Inception of a new journal
“Patient Safety in Surgery” (PSS) was launched on November 7, 2007, as the first and only open-access, peer-reviewed, PubMed-cited online journal in the field of surgical patient safety . Five years later, PSS remains the sole journal devoted to patient safety issues in surgery. The conception of the Journal’s mission originated in the summer of 2006 with a group of surgeon colleagues brain-storming about the meaning of the dogma that “good judgment comes from experience which comes from poor judgment”. During our routine weekly morbidity and mortality conferences in Denver and Zurich, we regularly unraveled severe complications generated by younger colleagues on their “learning curve”. Unfortunately, the patient is the one who eventually pays the price for the individual surgeon’s experience. We speculated about new options for sharing root causes of preventable incidents and complications, in order to avoid similar events to re-occur in a different patient in a different hospital. This fruitful debate led to the brainchild of creating a new international “forum” for exchanging case scenarios of specific surgical complications. This forum should be easily accessible, and include discussion of root causes, preventability, and action items needed for resolution and prevention of the future re-occurrence of identical, or similar, adverse events. Our debate also scrutinized the tendency of most standard print journals to publish positive data exclusively, with little room for negative results and reports on surgical failures and poor patient outcomes . In a united consensus, we reasoned that the best option for creating a new forum of unrestricted reporting and debate on quality of care issues in the perioperative setting would be to start our own journal. The enthusiasm of the successive weeks let to the design of the mission statement for PSS (http://www.pssjournal.com/about webcite). We further brain-stormed about the most suitable and representative project title for the new journal, and came up with some of the following tentative suggestions:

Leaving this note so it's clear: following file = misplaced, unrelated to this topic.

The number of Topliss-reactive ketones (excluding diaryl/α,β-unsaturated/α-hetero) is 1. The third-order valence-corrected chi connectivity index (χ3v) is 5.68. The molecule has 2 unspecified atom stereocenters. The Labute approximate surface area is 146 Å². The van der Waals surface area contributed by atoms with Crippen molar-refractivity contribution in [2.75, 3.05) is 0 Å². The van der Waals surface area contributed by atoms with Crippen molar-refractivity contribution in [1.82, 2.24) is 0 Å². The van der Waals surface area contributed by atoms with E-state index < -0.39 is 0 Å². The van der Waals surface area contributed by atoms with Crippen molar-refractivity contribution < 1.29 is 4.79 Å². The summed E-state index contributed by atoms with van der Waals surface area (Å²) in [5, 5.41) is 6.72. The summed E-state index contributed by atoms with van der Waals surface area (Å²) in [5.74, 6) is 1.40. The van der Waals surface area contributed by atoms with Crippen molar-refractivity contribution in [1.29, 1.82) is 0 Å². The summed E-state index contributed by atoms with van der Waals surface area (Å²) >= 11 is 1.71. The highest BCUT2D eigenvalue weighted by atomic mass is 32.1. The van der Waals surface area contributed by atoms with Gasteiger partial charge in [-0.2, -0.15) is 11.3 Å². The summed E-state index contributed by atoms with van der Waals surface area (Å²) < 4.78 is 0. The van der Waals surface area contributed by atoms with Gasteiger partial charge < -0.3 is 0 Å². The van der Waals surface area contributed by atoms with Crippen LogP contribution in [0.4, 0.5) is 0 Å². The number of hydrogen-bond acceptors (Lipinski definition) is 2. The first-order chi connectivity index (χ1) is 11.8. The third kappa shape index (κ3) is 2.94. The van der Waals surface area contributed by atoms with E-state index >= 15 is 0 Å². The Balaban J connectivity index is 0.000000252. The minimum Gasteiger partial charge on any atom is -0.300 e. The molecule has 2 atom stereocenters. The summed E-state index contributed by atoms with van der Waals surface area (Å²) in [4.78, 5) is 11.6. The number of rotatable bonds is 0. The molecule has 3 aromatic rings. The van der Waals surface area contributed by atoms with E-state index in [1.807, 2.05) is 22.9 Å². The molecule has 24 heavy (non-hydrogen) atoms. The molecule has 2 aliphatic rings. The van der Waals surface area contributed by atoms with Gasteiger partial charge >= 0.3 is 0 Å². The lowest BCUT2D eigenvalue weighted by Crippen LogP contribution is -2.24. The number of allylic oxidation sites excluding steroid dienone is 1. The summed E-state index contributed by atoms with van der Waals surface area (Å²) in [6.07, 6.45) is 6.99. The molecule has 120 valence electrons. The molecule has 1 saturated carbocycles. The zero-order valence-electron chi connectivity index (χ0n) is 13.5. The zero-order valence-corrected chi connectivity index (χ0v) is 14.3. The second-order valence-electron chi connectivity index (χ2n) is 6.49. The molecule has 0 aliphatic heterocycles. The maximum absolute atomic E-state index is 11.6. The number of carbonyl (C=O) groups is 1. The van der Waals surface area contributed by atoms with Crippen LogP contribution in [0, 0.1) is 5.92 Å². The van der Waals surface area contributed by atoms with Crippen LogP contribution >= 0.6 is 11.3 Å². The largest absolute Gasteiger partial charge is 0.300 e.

● “Journal of Poor Judgment in Surgical Decision-Making”
● “Journal of Surgical Errors and Preventable Complications”
● “Journal of Surgical Complications”
● “Journal of Preventable Complications and Patient Safety”
Ultimately, we decided to omit any negative aspect in the title, related to terms such as “errors” and “complications”, and instead to focus on an exclusively positive message in the final title, Patient Safety in Surgery. With strong support from the publisher, BioMedCentral (BMC), the new journal was successfully launched on November 7, 2007, accompanied by the first two peer-reviewed articles.